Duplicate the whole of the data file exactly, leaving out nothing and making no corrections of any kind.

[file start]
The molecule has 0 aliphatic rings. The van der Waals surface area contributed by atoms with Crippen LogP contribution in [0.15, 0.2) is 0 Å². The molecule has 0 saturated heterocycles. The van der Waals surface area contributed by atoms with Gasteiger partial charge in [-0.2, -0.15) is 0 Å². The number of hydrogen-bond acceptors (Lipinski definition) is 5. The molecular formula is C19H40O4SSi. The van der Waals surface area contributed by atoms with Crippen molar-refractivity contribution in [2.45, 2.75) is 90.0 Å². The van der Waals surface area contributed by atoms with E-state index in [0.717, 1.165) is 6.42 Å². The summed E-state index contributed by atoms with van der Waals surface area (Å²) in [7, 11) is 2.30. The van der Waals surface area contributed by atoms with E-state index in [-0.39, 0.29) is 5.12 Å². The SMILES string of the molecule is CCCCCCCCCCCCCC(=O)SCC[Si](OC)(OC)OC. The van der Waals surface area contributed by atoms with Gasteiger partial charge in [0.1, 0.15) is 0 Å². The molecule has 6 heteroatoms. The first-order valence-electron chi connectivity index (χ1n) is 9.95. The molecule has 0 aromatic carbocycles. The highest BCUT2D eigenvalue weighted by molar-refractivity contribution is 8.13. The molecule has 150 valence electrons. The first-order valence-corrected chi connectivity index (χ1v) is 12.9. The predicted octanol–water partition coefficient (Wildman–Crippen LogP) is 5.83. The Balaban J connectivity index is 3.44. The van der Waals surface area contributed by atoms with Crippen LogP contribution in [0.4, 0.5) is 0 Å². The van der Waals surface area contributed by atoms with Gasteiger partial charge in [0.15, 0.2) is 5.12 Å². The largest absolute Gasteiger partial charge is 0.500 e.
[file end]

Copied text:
The molecule has 0 aliphatic rings. The van der Waals surface area contributed by atoms with Crippen LogP contribution in [0.15, 0.2) is 0 Å². The molecule has 0 saturated heterocycles. The van der Waals surface area contributed by atoms with Gasteiger partial charge in [-0.2, -0.15) is 0 Å². The number of hydrogen-bond acceptors (Lipinski definition) is 5. The molecular formula is C19H40O4SSi. The van der Waals surface area contributed by atoms with Crippen molar-refractivity contribution in [2.45, 2.75) is 90.0 Å². The van der Waals surface area contributed by atoms with E-state index in [0.717, 1.165) is 6.42 Å². The summed E-state index contributed by atoms with van der Waals surface area (Å²) in [7, 11) is 2.30. The van der Waals surface area contributed by atoms with E-state index in [-0.39, 0.29) is 5.12 Å². The SMILES string of the molecule is CCCCCCCCCCCCCC(=O)SCC[Si](OC)(OC)OC. The van der Waals surface area contributed by atoms with Gasteiger partial charge in [0.1, 0.15) is 0 Å². The molecule has 6 heteroatoms. The first-order valence-electron chi connectivity index (χ1n) is 9.95. The molecule has 0 aromatic carbocycles. The highest BCUT2D eigenvalue weighted by molar-refractivity contribution is 8.13. The molecule has 150 valence electrons. The first-order valence-corrected chi connectivity index (χ1v) is 12.9. The predicted octanol–water partition coefficient (Wildman–Crippen LogP) is 5.83. The Balaban J connectivity index is 3.44. The van der Waals surface area contributed by atoms with Crippen LogP contribution in [0.4, 0.5) is 0 Å². The van der Waals surface area contributed by atoms with Gasteiger partial charge in [0.15, 0.2) is 5.12 Å². The largest absolute Gasteiger partial charge is 0.500 e.